Maia: That piece was a really intentional mix of very personal experience but also ancestral legacy. It deals with the legacy of colonialism in intimate relationships and that includes not only romantic relationships but also familial relationships. It deals with how we learn to love and how colonisation has impacted how we learn to be intimate with ourselves and also other people. So I think that piece was a coming together of this poetic intention but also dealing with a very real history of colonialism in the Caribbean and also in Ireland. I was looking at things like fetishisation, exotification, the saviour complex, and working them into the piece as things that are historical, but are also contemporary issues.
Beth: And do those topics also feed into your new piece for Dublin Fringe - Incantation?
Maia: Yes, in terms of looking at intergenerational trauma and how different behavioural patterns are inherited. It also deals with themes of ancestry, telling the stories of different generations of women in my family. I think part of the intention behind the piece is to pay homage to those ancestors and recognise how they have shaped me, but also somehow to liberate myself from them. I think there’s definitely a healing intention within my work. There’s something leaning towards liberation, transformation and healing that’s at play within what I’m trying to craft.
Beth: And I suppose you also do that in more tangible ways with your work with Origins Eile and Éalú?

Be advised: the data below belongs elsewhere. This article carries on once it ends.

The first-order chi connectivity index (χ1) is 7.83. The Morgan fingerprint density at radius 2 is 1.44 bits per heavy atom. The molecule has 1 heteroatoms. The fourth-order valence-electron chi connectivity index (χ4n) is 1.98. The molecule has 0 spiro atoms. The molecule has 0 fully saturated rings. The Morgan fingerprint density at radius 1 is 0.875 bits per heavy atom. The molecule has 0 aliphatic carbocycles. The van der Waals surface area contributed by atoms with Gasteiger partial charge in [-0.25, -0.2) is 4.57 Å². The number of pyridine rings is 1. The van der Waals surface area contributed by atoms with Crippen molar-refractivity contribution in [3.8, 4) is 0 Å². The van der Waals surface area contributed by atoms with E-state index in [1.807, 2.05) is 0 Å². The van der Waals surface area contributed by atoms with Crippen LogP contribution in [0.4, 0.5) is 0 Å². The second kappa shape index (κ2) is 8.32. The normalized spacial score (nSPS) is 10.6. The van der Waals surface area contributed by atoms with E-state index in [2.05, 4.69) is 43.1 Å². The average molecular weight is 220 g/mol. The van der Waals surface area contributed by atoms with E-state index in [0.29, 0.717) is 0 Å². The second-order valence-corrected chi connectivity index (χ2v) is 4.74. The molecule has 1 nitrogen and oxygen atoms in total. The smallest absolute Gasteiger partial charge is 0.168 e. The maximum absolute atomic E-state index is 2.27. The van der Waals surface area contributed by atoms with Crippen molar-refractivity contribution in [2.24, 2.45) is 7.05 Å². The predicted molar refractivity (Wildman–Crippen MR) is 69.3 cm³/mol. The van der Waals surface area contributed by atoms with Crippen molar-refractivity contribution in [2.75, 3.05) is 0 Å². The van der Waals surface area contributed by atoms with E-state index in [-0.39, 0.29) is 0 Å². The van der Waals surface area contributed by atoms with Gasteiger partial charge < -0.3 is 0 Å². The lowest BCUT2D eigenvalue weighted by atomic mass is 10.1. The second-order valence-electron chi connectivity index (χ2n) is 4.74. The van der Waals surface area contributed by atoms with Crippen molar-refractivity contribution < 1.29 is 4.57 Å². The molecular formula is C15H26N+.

Maia: I don’t know if I necessarily see that work as part of my artistic practice. With regards to Éalú, the podcast provides a platform for the stories and experiences of people of colour in Ireland that need to be told and shared. Origins Eile provides space in which we can congregate and be in community with one another. The reality is that I need both projects as much as they need me. I suppose I’m just always wary of labelling this work as artwork because that word somehow positions me as author and the people then as art objects or ‘participants’, and I’m not keen on that divide even if it’s subtle. There’s a weird power dynamic there that I really shy away from. There needs to be a shared authorship and a removal of self, I think, from community work.
Beth: Tell me more about your Fringe show.
Maia: In the piece I work with a long stretch of rope, very intentionally tying knots around it as the piece progresses. So there’s a physical marking out of time mirroring a chant-like recitation that articulates a timeline of stories from my own family down through the generations.